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[Page 125]

Dr. Shlomo Goldberg

Translated by Susan Rosin




While still in high school, young Shlomo Goldberg was influenced by the Hibbat Zion (The love of Zion) movement that encouraged the studying youth to join Zionist activities. The air of nationalism and progress in the home completed the Zionist environment that young Shlomo was exposed to.

After graduating from high school at the beginning of the twentieth century Shlomo left to study law in Vienna where he joined the Zionist circles. He spent his free time recruiting other students for the Zionist movement.

After the war he returned to Stryj where while practicing law he was one of the most prominent leaders of the Zionist movement. After the ousting of the assimilators in Stryj, Dr. Goldberg was elected the head of the Kehila.

Later he was elected deputy mayor on behalf of the Zionist movement. He was the first one to obtain fund allocations for Jewish national purposes from the local government.

He was a strong willed and principled person and as such was not skilled in political maneuvering. This caused many times friction between him and his friends and cost him even prestigious public positions.

In spite of his “stiffness”, Dr. Goldberg was an activist who believed whole heartedly in the Zionist idea and acted upon it in his public work and was always prepared to help his town people in their time of need.

Dr. Benjamin Millbauer

Translated by Susan Rosin




Dr. Benjamin Millbauer was born in Bolechów to a teacher of Jewish religion. He studied medicine in Vienna and Prague and was dedicated to Zionist public service, which was unusual among the physicians. He played an important part in the public and Zionist organizations in town either as a chairperson or an active committee member. He visited Eretz Israel and upon his return he praised Israel and spoke to Stryj's Jewry about his experiences.

Moshe Aaron Wohlmut

by Zvi Wohlmut

Translated by Susan Rosin




Moshe Aaron Wohlmut was a man of the people whose mark was in all areas of public Jewish life. For years he served in the city government and as a member of the Kehila committee. He dedicated his time, energy and resources to all the benevolent institutions in town. But above all he was a dedicated Zionist. In Zionism he found a rest for his soul

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and his calling. His Zionism was not limited to Eretz Israel only, but encompassed the Jewish tradition with all its humanistic values.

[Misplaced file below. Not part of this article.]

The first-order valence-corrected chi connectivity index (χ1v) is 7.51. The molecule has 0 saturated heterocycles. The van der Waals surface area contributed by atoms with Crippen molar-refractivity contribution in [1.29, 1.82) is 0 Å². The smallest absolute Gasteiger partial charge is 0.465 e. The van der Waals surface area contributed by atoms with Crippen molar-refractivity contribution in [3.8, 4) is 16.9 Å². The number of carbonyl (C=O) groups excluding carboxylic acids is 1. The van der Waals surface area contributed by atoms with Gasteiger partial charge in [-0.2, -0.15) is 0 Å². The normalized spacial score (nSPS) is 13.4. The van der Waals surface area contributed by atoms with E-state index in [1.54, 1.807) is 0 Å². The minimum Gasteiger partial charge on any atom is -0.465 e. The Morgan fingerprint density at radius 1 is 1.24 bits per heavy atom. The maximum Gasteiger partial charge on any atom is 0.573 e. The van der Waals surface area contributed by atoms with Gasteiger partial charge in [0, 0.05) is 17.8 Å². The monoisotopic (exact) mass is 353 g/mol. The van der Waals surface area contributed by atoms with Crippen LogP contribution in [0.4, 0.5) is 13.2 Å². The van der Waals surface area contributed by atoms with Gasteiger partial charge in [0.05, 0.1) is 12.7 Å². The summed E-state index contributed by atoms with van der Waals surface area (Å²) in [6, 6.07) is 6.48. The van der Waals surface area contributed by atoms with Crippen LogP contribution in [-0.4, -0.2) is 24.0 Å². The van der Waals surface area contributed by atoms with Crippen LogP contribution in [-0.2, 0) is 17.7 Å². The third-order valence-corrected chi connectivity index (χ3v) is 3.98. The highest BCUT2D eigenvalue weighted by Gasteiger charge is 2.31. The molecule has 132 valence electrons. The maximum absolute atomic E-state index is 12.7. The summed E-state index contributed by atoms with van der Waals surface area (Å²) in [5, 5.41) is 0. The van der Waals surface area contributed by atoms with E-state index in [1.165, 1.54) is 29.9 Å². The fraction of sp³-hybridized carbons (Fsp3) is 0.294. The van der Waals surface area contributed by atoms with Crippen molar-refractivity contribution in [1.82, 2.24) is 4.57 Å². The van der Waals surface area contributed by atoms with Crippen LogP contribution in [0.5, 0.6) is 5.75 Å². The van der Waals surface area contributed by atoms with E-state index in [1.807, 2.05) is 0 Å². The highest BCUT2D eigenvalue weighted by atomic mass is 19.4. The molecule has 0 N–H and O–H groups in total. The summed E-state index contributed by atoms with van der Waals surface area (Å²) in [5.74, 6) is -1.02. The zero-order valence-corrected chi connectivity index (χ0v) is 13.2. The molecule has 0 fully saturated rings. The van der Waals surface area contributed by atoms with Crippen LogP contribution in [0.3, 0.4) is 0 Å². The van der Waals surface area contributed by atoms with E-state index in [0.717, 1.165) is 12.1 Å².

He was an intellectual and a Hebrew scholar and lover of the Torah. He was devoted to Hebrew education and the spread of Hebrew culture. He was one of the leaders of the various Zionist funds and was a tireless fund raiser. At the same time he was an active member of the “Ivriya” society and aided the “Safa Brura” school.

His happiest days occurred during his visit to Eretz Israel in February 1933. He toured the country visiting its towns, villages, settlements and kibbutzim. His love for Israel could be gleaned from his letters. Upon his return he spoke to Stryj's Jewry about his visit, about the fields in the valley and about the Tzabarim (native–born Israelis) with whom he was able to talk in Hebrew – the only language they knew.

Since his visit he never stopped dreaming about immigrating with his family to Eretz Israel as he felt the danger in Poland. Unfortunately he was not able to fulfill his dream. In the race against time, he and his family were trapped in Poland.

Benjamin Klein

by Dr. Ada Barlev Klein

Translated by Susan Rosin




Benjamin Klein was born in Stryj to an observant and distinguished family, was given an orthodox upbringing and attended Beit Hamidrash. Young Benjamin like others in his generation, among them Zvi Diesendruk, read secular books which he hid under the Gmara. He was influenced by the national Zionist movement at the beginning of the twentieth century, left the “Gele Kloiz” where he studied and showed–up one day at home shaved and wearing a short coat bewildering his entire family.

Like other youth who were unable to study in school he was an autodidact. He showed talents in music, drawing and carving. He was unable to develop any of these due to the lack of understanding of his ultra–orthodox parents.

During the First World War he served in the military orchestra. After the war he worked as a bookkeeper at the bank of Dr. Z. Presser and later at his father's rabbi Shmuel Klein bank. Later he became a merchant.

But first and foremost, Benjamin was a dedicated public servant. He was devoted to the Jewish affairs, the institutions and the Zionist movement. He was one of the leaders, member and chairperson of the Zionist, social and public institutions. In public life he was frank, honest and moderate.

Leaders, lecturers and public activists used to stay in his cultural Jewish home when visiting Stryj.